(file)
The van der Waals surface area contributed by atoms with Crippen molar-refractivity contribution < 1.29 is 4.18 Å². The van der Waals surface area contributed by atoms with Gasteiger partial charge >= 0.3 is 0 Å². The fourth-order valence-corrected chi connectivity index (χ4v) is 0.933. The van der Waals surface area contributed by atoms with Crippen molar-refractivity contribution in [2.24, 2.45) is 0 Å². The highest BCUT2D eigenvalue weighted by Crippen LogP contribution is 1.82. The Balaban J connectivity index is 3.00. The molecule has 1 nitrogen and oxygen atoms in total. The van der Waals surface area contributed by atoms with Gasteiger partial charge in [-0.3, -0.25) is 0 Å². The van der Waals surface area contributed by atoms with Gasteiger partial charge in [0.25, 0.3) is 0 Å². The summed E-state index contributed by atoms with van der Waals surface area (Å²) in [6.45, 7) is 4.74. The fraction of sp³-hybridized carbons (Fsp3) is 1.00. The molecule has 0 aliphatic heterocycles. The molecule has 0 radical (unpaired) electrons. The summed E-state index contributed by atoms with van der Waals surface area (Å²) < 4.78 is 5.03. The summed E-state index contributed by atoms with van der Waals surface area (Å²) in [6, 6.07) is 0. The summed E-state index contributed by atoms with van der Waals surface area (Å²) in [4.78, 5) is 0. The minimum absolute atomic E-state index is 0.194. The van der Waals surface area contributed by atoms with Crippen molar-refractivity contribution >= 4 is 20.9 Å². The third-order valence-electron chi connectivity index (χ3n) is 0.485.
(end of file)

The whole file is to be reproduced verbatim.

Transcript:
The van der Waals surface area contributed by atoms with Crippen molar-refractivity contribution < 1.29 is 4.18 Å². The van der Waals surface area contributed by atoms with Gasteiger partial charge >= 0.3 is 0 Å². The fourth-order valence-corrected chi connectivity index (χ4v) is 0.933. The van der Waals surface area contributed by atoms with Crippen molar-refractivity contribution in [2.24, 2.45) is 0 Å². The highest BCUT2D eigenvalue weighted by Crippen LogP contribution is 1.82. The Balaban J connectivity index is 3.00. The molecule has 1 nitrogen and oxygen atoms in total. The van der Waals surface area contributed by atoms with Gasteiger partial charge in [-0.3, -0.25) is 0 Å². The van der Waals surface area contributed by atoms with Gasteiger partial charge in [0.25, 0.3) is 0 Å². The summed E-state index contributed by atoms with van der Waals surface area (Å²) in [6.45, 7) is 4.74. The fraction of sp³-hybridized carbons (Fsp3) is 1.00. The molecule has 0 aliphatic heterocycles. The molecule has 0 radical (unpaired) electrons. The summed E-state index contributed by atoms with van der Waals surface area (Å²) < 4.78 is 5.03. The summed E-state index contributed by atoms with van der Waals surface area (Å²) in [6, 6.07) is 0. The summed E-state index contributed by atoms with van der Waals surface area (Å²) in [4.78, 5) is 0. The minimum absolute atomic E-state index is 0.194. The van der Waals surface area contributed by atoms with Crippen molar-refractivity contribution >= 4 is 20.9 Å². The third-order valence-electron chi connectivity index (χ3n) is 0.485.